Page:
10 May 2022 | 6 min Read
Author | 607 Articles
Hair fall in kids is common even though its causes might be different. Often, children lose hair because of a scalp disorder. Although some of the causes aren’t life-threatening, losing hair can take a toll on a child’s emotional well-being.
Hairfall in kids is a common complaint in dermatology clinics. According to research, hairfall in toddlers is estimated to account for 3 percent of visits to the dermatology clinics.
Some are mild and easily treatable, but others might require stringent treatment plans. Listed below are the causes, symptoms and treatment options for hairfall.
Some of the common causes of hairfall in toddlers are:
It usually stops when kids turn two or three years old. However, some continue pulling their hair until they are three to five years old.
Hair pulling is a type of anxiety or obsessive-compulsive disorder. Hence, it is important to treat the underlying cause.
Treatment: A child might benefit from therapy, emotional and social support, or medication.
Treatment: Since these children have noticeable hair loss, they need treatment from a child psychiatrist who specialises in trichotillomania.
Kids with tinea capitis tend to develop patches of hair loss with black dots where the hair has broken off.
Some of the symptoms include:
Treatment: A dermatologist can diagnose such a condition after examining your child’s scalp. Usually, doctors prescribe Griseofulvin and Terbinafine Hydrochloride for the treatment of such a combination.
These antifungal medications are taken for up to six weeks coupled with high-fat foods to prevent the development of fungal infections.
It has patterns in toddlers that are different from that seen in adults. It is non-scarring. This means that the hair follicle is not destroyed and that the hair would regrow. While hair is lost most commonly on the scalp, hair anywhere on the body might also be affected.
Treatment: Radiation therapies such as photo-chemotherapy are effective modes of treatment for such a condition. Steroid injections and corticosteroid creams can also be prescribed.
Besides, rubbing certain medications for hair growth stimulation such as Minoxidil (Rogaine) can be used for treating this infection.
Studies show only 10 to 15 percent of hair follicles are in this phase at any one time.
Among kids with telogen effluvium, many more hair follicles go into the telogen phase than normal. Instead of losing 100 strands of hair a day like usual, kids tend to lose around 300 strands a day.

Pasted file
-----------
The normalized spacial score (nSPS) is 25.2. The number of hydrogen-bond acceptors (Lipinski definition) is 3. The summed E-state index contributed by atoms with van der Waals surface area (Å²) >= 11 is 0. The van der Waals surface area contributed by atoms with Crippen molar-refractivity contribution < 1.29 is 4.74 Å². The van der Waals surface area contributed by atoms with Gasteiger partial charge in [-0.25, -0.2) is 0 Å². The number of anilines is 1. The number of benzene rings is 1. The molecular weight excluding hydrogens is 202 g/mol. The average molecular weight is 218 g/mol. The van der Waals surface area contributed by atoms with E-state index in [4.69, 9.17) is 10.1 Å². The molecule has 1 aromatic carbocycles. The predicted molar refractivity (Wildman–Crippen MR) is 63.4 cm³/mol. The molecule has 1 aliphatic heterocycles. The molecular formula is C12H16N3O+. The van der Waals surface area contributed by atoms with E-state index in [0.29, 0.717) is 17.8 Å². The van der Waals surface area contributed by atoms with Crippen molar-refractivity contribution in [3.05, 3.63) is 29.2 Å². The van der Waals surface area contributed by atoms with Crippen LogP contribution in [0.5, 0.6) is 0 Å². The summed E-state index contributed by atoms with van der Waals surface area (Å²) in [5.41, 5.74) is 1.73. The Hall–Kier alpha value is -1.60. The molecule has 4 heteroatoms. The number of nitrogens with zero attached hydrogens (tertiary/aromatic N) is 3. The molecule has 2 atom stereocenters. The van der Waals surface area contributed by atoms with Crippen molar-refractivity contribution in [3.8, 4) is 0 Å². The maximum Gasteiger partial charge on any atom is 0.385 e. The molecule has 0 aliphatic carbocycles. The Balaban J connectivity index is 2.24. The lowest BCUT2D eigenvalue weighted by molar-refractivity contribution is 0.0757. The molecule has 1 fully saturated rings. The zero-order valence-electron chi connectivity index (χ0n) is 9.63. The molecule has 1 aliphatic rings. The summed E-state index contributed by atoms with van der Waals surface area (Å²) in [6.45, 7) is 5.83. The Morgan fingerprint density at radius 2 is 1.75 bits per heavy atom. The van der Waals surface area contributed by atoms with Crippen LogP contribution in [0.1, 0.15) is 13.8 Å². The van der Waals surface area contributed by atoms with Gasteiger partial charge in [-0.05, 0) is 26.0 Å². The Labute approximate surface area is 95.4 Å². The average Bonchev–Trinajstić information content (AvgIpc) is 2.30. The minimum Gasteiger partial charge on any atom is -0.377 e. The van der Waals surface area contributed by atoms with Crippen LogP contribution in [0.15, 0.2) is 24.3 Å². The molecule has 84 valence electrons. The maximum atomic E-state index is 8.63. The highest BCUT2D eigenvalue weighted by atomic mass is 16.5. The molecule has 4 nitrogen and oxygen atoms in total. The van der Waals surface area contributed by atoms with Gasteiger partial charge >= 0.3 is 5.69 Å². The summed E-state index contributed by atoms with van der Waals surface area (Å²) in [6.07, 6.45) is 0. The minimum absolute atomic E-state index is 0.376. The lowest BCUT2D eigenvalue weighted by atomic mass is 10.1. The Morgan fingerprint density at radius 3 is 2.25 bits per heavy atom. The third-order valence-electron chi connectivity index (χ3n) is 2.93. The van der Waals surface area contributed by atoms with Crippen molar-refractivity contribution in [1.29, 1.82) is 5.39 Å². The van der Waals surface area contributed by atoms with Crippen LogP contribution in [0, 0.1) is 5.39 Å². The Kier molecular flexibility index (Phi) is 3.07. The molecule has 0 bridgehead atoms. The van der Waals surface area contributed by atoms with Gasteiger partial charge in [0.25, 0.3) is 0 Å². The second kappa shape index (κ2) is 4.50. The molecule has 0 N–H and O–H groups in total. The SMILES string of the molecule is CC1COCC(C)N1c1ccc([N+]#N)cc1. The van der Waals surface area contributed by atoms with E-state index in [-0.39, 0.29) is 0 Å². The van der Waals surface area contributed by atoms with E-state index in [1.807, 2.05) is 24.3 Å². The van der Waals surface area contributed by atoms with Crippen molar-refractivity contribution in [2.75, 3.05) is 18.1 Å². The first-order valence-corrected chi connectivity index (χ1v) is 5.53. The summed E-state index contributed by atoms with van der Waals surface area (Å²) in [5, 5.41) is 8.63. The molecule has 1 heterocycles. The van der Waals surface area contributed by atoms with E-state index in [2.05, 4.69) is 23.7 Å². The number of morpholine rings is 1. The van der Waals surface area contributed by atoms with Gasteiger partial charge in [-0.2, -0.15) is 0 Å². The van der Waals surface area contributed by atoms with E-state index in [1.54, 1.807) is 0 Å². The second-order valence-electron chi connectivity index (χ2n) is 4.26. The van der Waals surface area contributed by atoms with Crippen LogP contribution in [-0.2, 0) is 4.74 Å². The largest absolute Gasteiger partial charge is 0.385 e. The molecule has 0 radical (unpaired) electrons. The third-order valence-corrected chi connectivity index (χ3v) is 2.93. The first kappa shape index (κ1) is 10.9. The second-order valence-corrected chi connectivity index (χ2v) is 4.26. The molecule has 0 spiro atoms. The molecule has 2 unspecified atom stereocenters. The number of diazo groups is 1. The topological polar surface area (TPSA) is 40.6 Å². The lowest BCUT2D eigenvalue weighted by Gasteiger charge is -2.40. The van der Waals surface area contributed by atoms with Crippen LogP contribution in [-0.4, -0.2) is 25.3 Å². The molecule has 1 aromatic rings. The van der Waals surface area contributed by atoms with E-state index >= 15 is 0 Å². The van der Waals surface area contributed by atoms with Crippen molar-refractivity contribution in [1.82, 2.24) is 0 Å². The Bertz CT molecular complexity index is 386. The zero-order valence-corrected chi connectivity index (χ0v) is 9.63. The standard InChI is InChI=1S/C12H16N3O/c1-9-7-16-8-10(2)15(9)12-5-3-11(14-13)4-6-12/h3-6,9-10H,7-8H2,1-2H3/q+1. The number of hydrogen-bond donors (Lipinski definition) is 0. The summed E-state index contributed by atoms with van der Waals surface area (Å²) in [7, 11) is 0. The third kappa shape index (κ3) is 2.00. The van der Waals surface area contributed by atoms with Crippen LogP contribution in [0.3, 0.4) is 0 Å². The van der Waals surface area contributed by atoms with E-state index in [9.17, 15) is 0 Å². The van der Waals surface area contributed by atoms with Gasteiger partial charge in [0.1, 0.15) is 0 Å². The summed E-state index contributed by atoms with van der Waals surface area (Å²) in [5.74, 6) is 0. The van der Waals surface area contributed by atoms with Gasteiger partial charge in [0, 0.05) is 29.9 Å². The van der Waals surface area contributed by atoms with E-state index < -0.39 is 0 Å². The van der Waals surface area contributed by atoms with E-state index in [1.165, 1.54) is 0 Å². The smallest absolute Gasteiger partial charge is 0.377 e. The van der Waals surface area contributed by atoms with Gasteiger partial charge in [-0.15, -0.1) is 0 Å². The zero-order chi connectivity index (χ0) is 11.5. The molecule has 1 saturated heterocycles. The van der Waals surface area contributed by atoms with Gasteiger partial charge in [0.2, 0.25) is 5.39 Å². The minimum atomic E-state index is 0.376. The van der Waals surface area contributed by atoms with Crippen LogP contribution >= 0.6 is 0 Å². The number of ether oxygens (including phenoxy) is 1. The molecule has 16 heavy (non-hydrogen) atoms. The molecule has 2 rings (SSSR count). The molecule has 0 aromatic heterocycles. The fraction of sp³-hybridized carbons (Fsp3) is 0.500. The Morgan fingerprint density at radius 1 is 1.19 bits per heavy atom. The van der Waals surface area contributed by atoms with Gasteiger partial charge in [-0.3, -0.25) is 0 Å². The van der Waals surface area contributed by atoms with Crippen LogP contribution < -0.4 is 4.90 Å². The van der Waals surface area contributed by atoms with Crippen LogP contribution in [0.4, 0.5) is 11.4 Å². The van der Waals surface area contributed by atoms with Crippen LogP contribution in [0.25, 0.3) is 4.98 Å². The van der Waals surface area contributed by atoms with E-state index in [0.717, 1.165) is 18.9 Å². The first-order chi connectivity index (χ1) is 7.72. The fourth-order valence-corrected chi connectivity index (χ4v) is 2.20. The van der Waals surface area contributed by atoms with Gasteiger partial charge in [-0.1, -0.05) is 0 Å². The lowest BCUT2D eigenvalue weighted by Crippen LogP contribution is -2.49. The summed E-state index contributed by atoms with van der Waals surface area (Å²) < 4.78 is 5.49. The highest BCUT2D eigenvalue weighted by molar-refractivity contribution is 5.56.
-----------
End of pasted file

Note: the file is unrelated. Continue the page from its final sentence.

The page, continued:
Telogen effluvium usually happens after an extreme event like:
Treatment: Its treatment depends on what is triggering the hair fall. Once the stressful period is over, hair follicle growth returns within a period of six months to a full year.
Hair loss can also be a sign of eating disorders like anorexia and bulimia. It can be a side effect of a low-protein vegetarian or vegan diet.
A lack of the following nutrients contribute to hair loss:
Too much Vitamin A can also lead to hair loss.
Hypothyroidism is a condition in which the thyroid doesn’t make enough of the hormones it needs to function properly. Such a condition can also cause hair loss in children.
Some of the symptoms include:
Mums in the BabyChakra community have also raised this question.
Dr. Naveen Kini says, “hairfall to a certain extent is normal in children. It is just that the hair is passing from growth, i.e., anagen phase to resting phase. New hair growth will restart after two to three months. Visit your paediatrician to make sure the child does not have any vitamin deficiency, or fungal infection. Give the child plenty of fruits and vegetables, and see that the child gets adequate sleep”.
Here are some tried and tested home remedies for hair loss in toddlers:
According to experts, hair loss on top of the head, during the first six months in babies, is usually replaced by new hair in the next six to twelve months. In fact, paediatricians and dermatologists strongly recommend against any medication to prevent hair loss in infants as it is a natural process.
However, if you have the slightest suspicion about a fungal infection or alopecia in kids, you should consult a doctor.
DISCLAIMER: We have taken steps to check the accuracy of information & practices shared above; however, it is not a replacement for a doctor’s opinion. Please check with either your doctor, or an expert, before trying any suggestion, practice, or medication mentioned here.
Suggestions offered by doctors on BabyChakra are of advisory nature i.e., for educational and informational purposes only. Content posted on, created for, or compiled by BabyChakra is not intended or designed to replace your doctor's independent judgment about any symptom, condition, or the appropriateness or risks of a procedure or treatment for a given person.